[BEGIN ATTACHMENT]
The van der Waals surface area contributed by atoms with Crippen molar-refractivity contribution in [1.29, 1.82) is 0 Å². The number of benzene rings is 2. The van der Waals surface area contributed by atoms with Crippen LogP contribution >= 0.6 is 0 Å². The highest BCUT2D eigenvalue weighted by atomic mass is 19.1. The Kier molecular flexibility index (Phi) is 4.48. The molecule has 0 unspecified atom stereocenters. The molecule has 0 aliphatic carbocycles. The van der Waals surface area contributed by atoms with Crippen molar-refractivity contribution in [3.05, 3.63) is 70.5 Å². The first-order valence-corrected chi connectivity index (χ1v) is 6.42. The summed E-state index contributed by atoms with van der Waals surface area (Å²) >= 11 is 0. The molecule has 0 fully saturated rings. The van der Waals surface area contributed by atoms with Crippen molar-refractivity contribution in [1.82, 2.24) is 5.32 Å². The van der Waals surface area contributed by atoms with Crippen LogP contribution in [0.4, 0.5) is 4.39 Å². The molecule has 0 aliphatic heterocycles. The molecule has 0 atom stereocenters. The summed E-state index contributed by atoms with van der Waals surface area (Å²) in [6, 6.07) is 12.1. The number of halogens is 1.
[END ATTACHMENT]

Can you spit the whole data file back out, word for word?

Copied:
The van der Waals surface area contributed by atoms with Crippen molar-refractivity contribution in [1.29, 1.82) is 0 Å². The number of benzene rings is 2. The van der Waals surface area contributed by atoms with Crippen LogP contribution >= 0.6 is 0 Å². The highest BCUT2D eigenvalue weighted by atomic mass is 19.1. The Kier molecular flexibility index (Phi) is 4.48. The molecule has 0 unspecified atom stereocenters. The molecule has 0 aliphatic carbocycles. The van der Waals surface area contributed by atoms with Crippen molar-refractivity contribution in [3.05, 3.63) is 70.5 Å². The first-order valence-corrected chi connectivity index (χ1v) is 6.42. The summed E-state index contributed by atoms with van der Waals surface area (Å²) >= 11 is 0. The molecule has 0 fully saturated rings. The van der Waals surface area contributed by atoms with Crippen molar-refractivity contribution in [1.82, 2.24) is 5.32 Å². The van der Waals surface area contributed by atoms with Crippen LogP contribution in [0.4, 0.5) is 4.39 Å². The molecule has 0 aliphatic heterocycles. The molecule has 0 atom stereocenters. The summed E-state index contributed by atoms with van der Waals surface area (Å²) in [6, 6.07) is 12.1. The number of halogens is 1.